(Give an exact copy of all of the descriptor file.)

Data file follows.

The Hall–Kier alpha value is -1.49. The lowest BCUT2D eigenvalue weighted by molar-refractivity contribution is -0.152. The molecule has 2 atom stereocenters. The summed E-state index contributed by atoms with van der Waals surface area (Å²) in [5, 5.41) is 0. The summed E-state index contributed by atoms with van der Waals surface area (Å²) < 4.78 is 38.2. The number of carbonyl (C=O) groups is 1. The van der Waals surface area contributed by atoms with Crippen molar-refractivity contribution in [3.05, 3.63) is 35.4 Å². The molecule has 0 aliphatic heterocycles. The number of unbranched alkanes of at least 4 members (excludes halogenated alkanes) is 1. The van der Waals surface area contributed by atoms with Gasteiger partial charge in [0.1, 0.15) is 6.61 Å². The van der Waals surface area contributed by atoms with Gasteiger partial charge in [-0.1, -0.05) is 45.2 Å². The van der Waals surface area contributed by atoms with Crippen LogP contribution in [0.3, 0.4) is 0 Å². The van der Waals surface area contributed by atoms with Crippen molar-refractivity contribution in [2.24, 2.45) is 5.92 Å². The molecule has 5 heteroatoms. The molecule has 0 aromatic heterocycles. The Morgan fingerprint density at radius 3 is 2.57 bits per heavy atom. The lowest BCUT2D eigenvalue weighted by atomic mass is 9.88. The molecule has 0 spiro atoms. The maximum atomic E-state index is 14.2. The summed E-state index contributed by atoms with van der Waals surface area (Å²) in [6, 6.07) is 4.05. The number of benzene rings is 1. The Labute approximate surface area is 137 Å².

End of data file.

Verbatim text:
The Hall–Kier alpha value is -1.49. The lowest BCUT2D eigenvalue weighted by molar-refractivity contribution is -0.152. The molecule has 2 atom stereocenters. The summed E-state index contributed by atoms with van der Waals surface area (Å²) in [5, 5.41) is 0. The summed E-state index contributed by atoms with van der Waals surface area (Å²) < 4.78 is 38.2. The number of carbonyl (C=O) groups is 1. The van der Waals surface area contributed by atoms with Crippen molar-refractivity contribution in [3.05, 3.63) is 35.4 Å². The molecule has 0 aliphatic heterocycles. The number of unbranched alkanes of at least 4 members (excludes halogenated alkanes) is 1. The van der Waals surface area contributed by atoms with Gasteiger partial charge in [0.1, 0.15) is 6.61 Å². The van der Waals surface area contributed by atoms with Gasteiger partial charge in [-0.1, -0.05) is 45.2 Å². The van der Waals surface area contributed by atoms with Crippen LogP contribution in [0.3, 0.4) is 0 Å². The van der Waals surface area contributed by atoms with Crippen molar-refractivity contribution in [2.24, 2.45) is 5.92 Å². The molecule has 5 heteroatoms. The molecule has 0 aromatic heterocycles. The Morgan fingerprint density at radius 3 is 2.57 bits per heavy atom. The lowest BCUT2D eigenvalue weighted by atomic mass is 9.88. The molecule has 0 spiro atoms. The maximum atomic E-state index is 14.2. The summed E-state index contributed by atoms with van der Waals surface area (Å²) in [6, 6.07) is 4.05. The number of benzene rings is 1. The Labute approximate surface area is 137 Å².